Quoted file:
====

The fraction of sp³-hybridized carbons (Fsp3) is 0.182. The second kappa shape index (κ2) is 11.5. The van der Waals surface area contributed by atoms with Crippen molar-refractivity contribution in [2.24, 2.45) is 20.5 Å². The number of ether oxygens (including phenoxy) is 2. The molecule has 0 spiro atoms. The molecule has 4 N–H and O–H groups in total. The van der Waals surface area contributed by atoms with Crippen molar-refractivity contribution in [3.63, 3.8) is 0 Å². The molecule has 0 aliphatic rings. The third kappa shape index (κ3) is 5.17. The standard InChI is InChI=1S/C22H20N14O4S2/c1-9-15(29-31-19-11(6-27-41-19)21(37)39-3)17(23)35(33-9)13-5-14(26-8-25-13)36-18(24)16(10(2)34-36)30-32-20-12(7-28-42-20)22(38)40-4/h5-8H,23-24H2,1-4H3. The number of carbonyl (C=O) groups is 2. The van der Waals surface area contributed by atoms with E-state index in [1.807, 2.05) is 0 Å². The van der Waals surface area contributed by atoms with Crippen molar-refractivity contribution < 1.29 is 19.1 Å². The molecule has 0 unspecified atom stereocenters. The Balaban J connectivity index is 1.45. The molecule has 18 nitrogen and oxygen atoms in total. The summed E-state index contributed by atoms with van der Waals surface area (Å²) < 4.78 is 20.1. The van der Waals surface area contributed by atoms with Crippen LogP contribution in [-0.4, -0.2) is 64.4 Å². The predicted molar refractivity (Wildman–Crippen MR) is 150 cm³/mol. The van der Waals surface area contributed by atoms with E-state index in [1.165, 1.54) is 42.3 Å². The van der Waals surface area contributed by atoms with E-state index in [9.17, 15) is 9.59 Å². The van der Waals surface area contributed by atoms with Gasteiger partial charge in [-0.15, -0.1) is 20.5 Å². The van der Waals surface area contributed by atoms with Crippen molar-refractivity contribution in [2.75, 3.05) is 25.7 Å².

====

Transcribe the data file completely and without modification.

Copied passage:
The fraction of sp³-hybridized carbons (Fsp3) is 0.182. The second kappa shape index (κ2) is 11.5. The van der Waals surface area contributed by atoms with Crippen molar-refractivity contribution in [2.24, 2.45) is 20.5 Å². The number of ether oxygens (including phenoxy) is 2. The molecule has 0 spiro atoms. The molecule has 4 N–H and O–H groups in total. The van der Waals surface area contributed by atoms with Crippen molar-refractivity contribution in [3.63, 3.8) is 0 Å². The molecule has 0 aliphatic rings. The third kappa shape index (κ3) is 5.17. The standard InChI is InChI=1S/C22H20N14O4S2/c1-9-15(29-31-19-11(6-27-41-19)21(37)39-3)17(23)35(33-9)13-5-14(26-8-25-13)36-18(24)16(10(2)34-36)30-32-20-12(7-28-42-20)22(38)40-4/h5-8H,23-24H2,1-4H3. The number of carbonyl (C=O) groups is 2. The van der Waals surface area contributed by atoms with E-state index in [1.807, 2.05) is 0 Å². The van der Waals surface area contributed by atoms with Crippen molar-refractivity contribution < 1.29 is 19.1 Å². The molecule has 0 unspecified atom stereocenters. The Balaban J connectivity index is 1.45. The molecule has 18 nitrogen and oxygen atoms in total. The summed E-state index contributed by atoms with van der Waals surface area (Å²) < 4.78 is 20.1. The van der Waals surface area contributed by atoms with Crippen LogP contribution in [-0.4, -0.2) is 64.4 Å². The predicted molar refractivity (Wildman–Crippen MR) is 150 cm³/mol. The van der Waals surface area contributed by atoms with E-state index in [1.165, 1.54) is 42.3 Å². The van der Waals surface area contributed by atoms with E-state index in [9.17, 15) is 9.59 Å². The van der Waals surface area contributed by atoms with Gasteiger partial charge in [-0.15, -0.1) is 20.5 Å². The van der Waals surface area contributed by atoms with Crippen molar-refractivity contribution in [2.75, 3.05) is 25.7 Å².